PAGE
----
So okay, I've put out what I see the big issues are with existing businesses, but how about a larger issue--people in Brookline don't seem to do anything to support new businesses. We all complain about how we need more new businesses to revitalize the area, but when one opens up...nobody goes there. This leads to vacant storefronts because said new businesses can't pay their bills, and potential new businesses see it as a bad risk because, well, nobody will patronize them if they open in Brookline. People in our community tend to be insular and creatures of habit. They've been going to the Moonlight or the Brookline Pub for decades, so that's where they go. As Sweet Brown might say, "ain't nobody got time for nothin' else."
Brookline residents need to spread the love a little. Don't abandon your favorite watering holes--by all means continue to patronize legacy businesses often. But give the new places a shot as well. Stop in, see what's going on, and drop a few bucks on a drink or a trinket. This will not only help new businesses, but it will continue to build Brookline as a community. Step out of your comfort zone and you will often discover something new and exciting that you never knew you'd enjoy, and you may make some entirely new friends to complement the ones you've had for a long time.
Now finally, let's turn to the landlords who own property on the Boulevard. I can't claim to know what rent is but I expect it varies wildly. One business owner who just has a hole-in-the-wall space told me it was because it was all he could afford. Then there's that huge and recently-failed new convenience store space down by the cannon which was advertized a couple years ago at $500/month, which is obnoxiously cheap for a commercial space of that size. The problem here is twofold: rent control and lower rent for the more expensive properties would be an excellent idea, if landlords could be counted upon to put their own greed aside for the betterment of the community. Not likely, but we'll give them the benefit of the doubt for our purposes here.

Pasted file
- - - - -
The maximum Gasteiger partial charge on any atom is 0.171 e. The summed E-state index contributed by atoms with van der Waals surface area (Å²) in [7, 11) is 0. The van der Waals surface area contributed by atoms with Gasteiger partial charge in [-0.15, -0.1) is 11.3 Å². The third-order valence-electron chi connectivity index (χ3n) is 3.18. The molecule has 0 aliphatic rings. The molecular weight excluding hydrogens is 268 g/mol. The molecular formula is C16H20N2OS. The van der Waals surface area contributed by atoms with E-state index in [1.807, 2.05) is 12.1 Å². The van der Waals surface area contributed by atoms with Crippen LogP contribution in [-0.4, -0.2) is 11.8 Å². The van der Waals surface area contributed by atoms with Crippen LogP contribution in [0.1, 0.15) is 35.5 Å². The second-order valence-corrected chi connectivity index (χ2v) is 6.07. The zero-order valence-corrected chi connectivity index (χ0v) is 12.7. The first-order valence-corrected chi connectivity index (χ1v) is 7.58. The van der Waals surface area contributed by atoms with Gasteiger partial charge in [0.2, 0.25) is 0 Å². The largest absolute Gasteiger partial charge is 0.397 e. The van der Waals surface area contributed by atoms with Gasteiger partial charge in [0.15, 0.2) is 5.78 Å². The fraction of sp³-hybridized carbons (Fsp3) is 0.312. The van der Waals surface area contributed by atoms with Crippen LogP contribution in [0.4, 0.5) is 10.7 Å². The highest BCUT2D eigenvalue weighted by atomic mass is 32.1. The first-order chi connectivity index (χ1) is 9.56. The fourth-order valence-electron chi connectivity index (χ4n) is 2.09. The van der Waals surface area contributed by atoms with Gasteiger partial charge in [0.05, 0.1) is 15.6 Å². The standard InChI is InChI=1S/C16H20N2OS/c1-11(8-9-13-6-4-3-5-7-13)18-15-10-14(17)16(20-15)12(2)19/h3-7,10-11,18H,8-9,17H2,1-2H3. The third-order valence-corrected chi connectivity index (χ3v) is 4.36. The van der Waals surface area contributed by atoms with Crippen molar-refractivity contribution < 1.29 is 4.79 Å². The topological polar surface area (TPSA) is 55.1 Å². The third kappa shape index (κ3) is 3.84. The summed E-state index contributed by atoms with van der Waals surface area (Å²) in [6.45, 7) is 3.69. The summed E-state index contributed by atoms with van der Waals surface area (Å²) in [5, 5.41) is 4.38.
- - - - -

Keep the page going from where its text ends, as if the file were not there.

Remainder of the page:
A bigger issue, and one to which landlords should open their eyes, is the nature of the businesses opening. The aforementioned convenience store, for example. That place was filthy, disgusting, and poorly run from the moment it opened its doors. The owners, one got the sense, leapt into it without looking or thinking, banking on the low rent to give them success. Frankly, that place would've been far better run by the owners of Cannon Coffee or the Geekadrome, who could be in a space double their size for way cheaper.
What am I saying here and what does it have to do with the landlords? The answer is simple: landlords with commercial space should take some time to actually vet their prospective tenants. For example--got a business plan? Let's see it. If not, then you don't get to rent. Sure, this is asking landlords to take on more time and responsibility in getting tenants, but think about it. It's far better in the long run to have a tenant that's going to last, take care of the property, and pay you rent on a monthly basis for years to come, than it is to have one who opens shop for six months, destroys the property, then closes down and vanishes, leaving you holding the ball for the year-long cleanup and repair job while the property sits vacant, then forcing you to have to raise rent to recoup your costs.
Brookline is caught between an older generation who liked things the way the were and shudder at the thought of young upstarts coming in, and a younger generation--those young upstarts--who want the world but aren't taking responsibility for making it once their doors open. And hovering over it all are the landlords, who could do more to control rent and vet tenants, and the community at large, who don't support new startups as strongly as we should. If we want Brookline to once again be a vibrant community, we all need to work together to make it happen.